Gov. Mike Dunleavy speaks to local leaders at the Alaska Municipal League’s legislative conference at the Baranof Hotel on Thursday. (Peter Segall | Juneau Empire)

Gov. Mike Dunleavy speaks to local leaders at the Alaska Municipal League’s legislative conference at the Baranof Hotel on Thursday. (Peter Segall | Juneau Empire)

Alaska’s at a crossroads, Dunleavy tells Municipal League conference

Governor said Alaskans need to give a little to get a lot

Gov. Mike Dunleavy articulated his vision of an Alaska flourishing on the back of a thriving and responsible resource development industry to the Alaska Municipal League Thursday morning.

“There was a time in this state and in this country where you could find jobs, family wage jobs,” Dunleavy told municipal leaders from around the state gathered at the Baranof Hotel for the League’s legislative conference.

“We have a situation in this country now that says we cannot develop things, that we should not develop things.,” he said. “Every time we talk about some type of infrastructure project, there’s pushback.”

He compared Iceland to Venezuela, a reference he made before to the Alaska State Chamber of Commerce last month. Iceland, he said, has politics “that work.” That country doesn’t have a lot of natural resources, Dunleavy said, but they make decisions that allows the country’s economy to flourish.

The governor did not elaborate on exactly what in Iceland’s economy he admires, but the country has substantial foreign investment in hydro and geothermal power and aluminum processing, according to Forbes.

Venezuela on the other hand, “is falling apart,” because of their politics, he said. Venezuela has been in a political and economic crisis for years, much of which is blamed on the leadership of former president Hugo Chavez, according to the BBC.

Alaska is at a crossroads, according to the governor, and has a choice between the examples of Iceland and Venezuela.

Many in the audience were receptive to the governor’s message and said they shared his vision of Alaska. But there was an array of concerns about how the state was being run, both by the Legislature and the administration.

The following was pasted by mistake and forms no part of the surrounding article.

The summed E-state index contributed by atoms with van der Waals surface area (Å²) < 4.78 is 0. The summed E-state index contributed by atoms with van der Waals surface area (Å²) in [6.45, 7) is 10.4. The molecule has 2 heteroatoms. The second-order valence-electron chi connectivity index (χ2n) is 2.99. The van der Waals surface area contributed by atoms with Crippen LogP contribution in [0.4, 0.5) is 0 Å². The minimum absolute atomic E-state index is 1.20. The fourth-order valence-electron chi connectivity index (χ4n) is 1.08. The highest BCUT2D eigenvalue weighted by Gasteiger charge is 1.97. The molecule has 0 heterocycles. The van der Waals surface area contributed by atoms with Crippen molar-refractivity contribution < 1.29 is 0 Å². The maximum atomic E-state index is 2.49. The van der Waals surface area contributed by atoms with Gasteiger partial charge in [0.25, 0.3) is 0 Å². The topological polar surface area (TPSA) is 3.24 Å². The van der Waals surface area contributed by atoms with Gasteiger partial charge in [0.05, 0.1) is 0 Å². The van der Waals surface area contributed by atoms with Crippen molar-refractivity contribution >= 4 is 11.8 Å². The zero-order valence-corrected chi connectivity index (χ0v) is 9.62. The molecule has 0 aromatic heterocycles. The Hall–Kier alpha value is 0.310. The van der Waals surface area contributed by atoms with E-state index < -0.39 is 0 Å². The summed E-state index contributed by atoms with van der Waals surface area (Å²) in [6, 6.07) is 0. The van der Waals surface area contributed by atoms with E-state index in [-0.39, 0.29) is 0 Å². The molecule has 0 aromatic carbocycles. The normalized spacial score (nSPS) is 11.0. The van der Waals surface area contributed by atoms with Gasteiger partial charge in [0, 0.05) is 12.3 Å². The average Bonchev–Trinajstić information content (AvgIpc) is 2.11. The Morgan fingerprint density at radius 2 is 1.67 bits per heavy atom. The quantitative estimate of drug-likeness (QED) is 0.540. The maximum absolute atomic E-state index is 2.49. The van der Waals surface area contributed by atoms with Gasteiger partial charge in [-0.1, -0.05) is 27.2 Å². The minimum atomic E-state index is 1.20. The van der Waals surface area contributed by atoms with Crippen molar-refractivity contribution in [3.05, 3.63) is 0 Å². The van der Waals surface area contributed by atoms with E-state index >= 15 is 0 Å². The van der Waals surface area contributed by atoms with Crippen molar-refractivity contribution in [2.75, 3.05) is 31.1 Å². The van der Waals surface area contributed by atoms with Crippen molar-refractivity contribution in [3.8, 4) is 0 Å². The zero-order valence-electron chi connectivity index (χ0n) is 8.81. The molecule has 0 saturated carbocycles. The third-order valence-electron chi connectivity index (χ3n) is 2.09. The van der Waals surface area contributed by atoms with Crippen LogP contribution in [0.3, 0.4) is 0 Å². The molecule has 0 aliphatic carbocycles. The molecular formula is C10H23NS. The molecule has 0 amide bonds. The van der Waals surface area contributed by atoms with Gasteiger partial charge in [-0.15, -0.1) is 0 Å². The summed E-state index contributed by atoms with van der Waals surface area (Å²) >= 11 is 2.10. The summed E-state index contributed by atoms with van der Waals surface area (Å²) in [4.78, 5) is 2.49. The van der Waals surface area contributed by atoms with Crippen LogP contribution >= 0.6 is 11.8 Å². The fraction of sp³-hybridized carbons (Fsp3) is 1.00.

“We are having hard times with local police,” said Elmer Armstrong Jr., a member of the Northwest Arctic Borough Assembly. “They’re not paid enough, they don’t have as many hours. In last year’s budget you cut $3 million from the (Village Public Safety Officer) program.”

Norvik said that when there’s an issue requiring a response from Alaska State Troopers, the community has to wait for the troopers to charter a plane, which can often be delayed because of weather.

Kodiak Mayor Patricia Branson asked if the governor had a four-point plan to address the state’s issues. Sens. Natasha Von Imhof, R-Anchorage, and Peter Micciche, R-Soldotna, had articulated such a plan to the Municipal League earlier this week and Branson wanted to know if the governor had something similar she could take back to her constituents.

Dunleavy said last year’s budget cuts “took the air out of the room. There’s no doubt it was a traumatic experience for many in Alaska.”

But he said he was committed to funding public safety, and if there were people willing to fill the VPSO roles, he would fund them. He pointed out the reductions to the program last year were removing the funding from positions that had not been filled.

“If there are people that want to step up and fill those roles, we will fund them,” Dunleavy said.

To Branson, he said one of his goals was to introduce a constitutional spending limit so the state would not find itself in a similar fiscal situation in the future. Dunleavy has said his cuts were necessary to balance the state’s budget which grew substantially after the price of oil dropped in 2015.

“Once that happens, we can have the conversation much quicker,” Dunleavy said about proposals such as introducing additional revenue measures or other long-term projects. “I’m looking at hemming our spending in and then I’m wide open for discussion on how we fill that.”

Dunleavy summed up his speech by saying that everyone in Alaska need to give a little to get a lot.

But, he said, “everyone still wants their full piece of a diminishing pie.”

• Contact reporter Peter Segall at 523-2228 or

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